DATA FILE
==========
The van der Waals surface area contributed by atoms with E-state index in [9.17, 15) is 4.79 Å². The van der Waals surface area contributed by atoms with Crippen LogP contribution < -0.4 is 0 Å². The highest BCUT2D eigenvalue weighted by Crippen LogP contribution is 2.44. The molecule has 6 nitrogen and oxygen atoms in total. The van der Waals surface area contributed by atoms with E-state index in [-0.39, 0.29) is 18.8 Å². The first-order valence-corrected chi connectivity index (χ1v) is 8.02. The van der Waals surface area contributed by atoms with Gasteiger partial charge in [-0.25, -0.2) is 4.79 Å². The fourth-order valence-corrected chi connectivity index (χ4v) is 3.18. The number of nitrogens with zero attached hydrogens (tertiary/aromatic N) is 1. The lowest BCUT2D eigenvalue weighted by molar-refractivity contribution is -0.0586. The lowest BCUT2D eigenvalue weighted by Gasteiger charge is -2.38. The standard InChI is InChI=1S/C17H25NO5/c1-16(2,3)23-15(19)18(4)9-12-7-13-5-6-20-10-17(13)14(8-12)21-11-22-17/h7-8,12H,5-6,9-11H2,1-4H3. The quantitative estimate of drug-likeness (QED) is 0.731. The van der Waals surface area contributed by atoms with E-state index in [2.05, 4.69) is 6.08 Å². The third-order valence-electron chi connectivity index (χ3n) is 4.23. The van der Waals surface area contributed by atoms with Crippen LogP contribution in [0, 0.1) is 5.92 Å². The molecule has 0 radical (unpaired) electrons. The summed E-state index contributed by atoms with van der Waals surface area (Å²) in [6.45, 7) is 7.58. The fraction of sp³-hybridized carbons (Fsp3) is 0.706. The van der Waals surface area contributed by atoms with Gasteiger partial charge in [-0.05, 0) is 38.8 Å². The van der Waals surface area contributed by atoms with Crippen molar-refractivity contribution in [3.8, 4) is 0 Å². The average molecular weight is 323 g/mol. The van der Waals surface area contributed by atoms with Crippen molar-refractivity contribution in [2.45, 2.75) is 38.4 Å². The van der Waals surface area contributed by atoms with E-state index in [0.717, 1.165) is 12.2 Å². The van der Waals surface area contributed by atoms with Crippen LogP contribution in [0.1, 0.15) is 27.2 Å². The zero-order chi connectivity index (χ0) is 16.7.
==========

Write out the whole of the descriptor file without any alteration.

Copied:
The van der Waals surface area contributed by atoms with E-state index in [9.17, 15) is 4.79 Å². The van der Waals surface area contributed by atoms with Crippen LogP contribution < -0.4 is 0 Å². The highest BCUT2D eigenvalue weighted by Crippen LogP contribution is 2.44. The molecule has 6 nitrogen and oxygen atoms in total. The van der Waals surface area contributed by atoms with E-state index in [-0.39, 0.29) is 18.8 Å². The first-order valence-corrected chi connectivity index (χ1v) is 8.02. The van der Waals surface area contributed by atoms with Gasteiger partial charge in [-0.25, -0.2) is 4.79 Å². The fourth-order valence-corrected chi connectivity index (χ4v) is 3.18. The number of nitrogens with zero attached hydrogens (tertiary/aromatic N) is 1. The lowest BCUT2D eigenvalue weighted by molar-refractivity contribution is -0.0586. The lowest BCUT2D eigenvalue weighted by Gasteiger charge is -2.38. The standard InChI is InChI=1S/C17H25NO5/c1-16(2,3)23-15(19)18(4)9-12-7-13-5-6-20-10-17(13)14(8-12)21-11-22-17/h7-8,12H,5-6,9-11H2,1-4H3. The quantitative estimate of drug-likeness (QED) is 0.731. The van der Waals surface area contributed by atoms with E-state index in [2.05, 4.69) is 6.08 Å². The third-order valence-electron chi connectivity index (χ3n) is 4.23. The van der Waals surface area contributed by atoms with Crippen LogP contribution in [0, 0.1) is 5.92 Å². The molecule has 0 radical (unpaired) electrons. The summed E-state index contributed by atoms with van der Waals surface area (Å²) in [6.45, 7) is 7.58. The fraction of sp³-hybridized carbons (Fsp3) is 0.706. The van der Waals surface area contributed by atoms with Gasteiger partial charge in [-0.05, 0) is 38.8 Å². The van der Waals surface area contributed by atoms with Crippen molar-refractivity contribution in [3.8, 4) is 0 Å². The average molecular weight is 323 g/mol. The van der Waals surface area contributed by atoms with Crippen molar-refractivity contribution in [2.45, 2.75) is 38.4 Å². The van der Waals surface area contributed by atoms with E-state index in [0.717, 1.165) is 12.2 Å². The van der Waals surface area contributed by atoms with Crippen LogP contribution in [0.1, 0.15) is 27.2 Å². The zero-order chi connectivity index (χ0) is 16.7.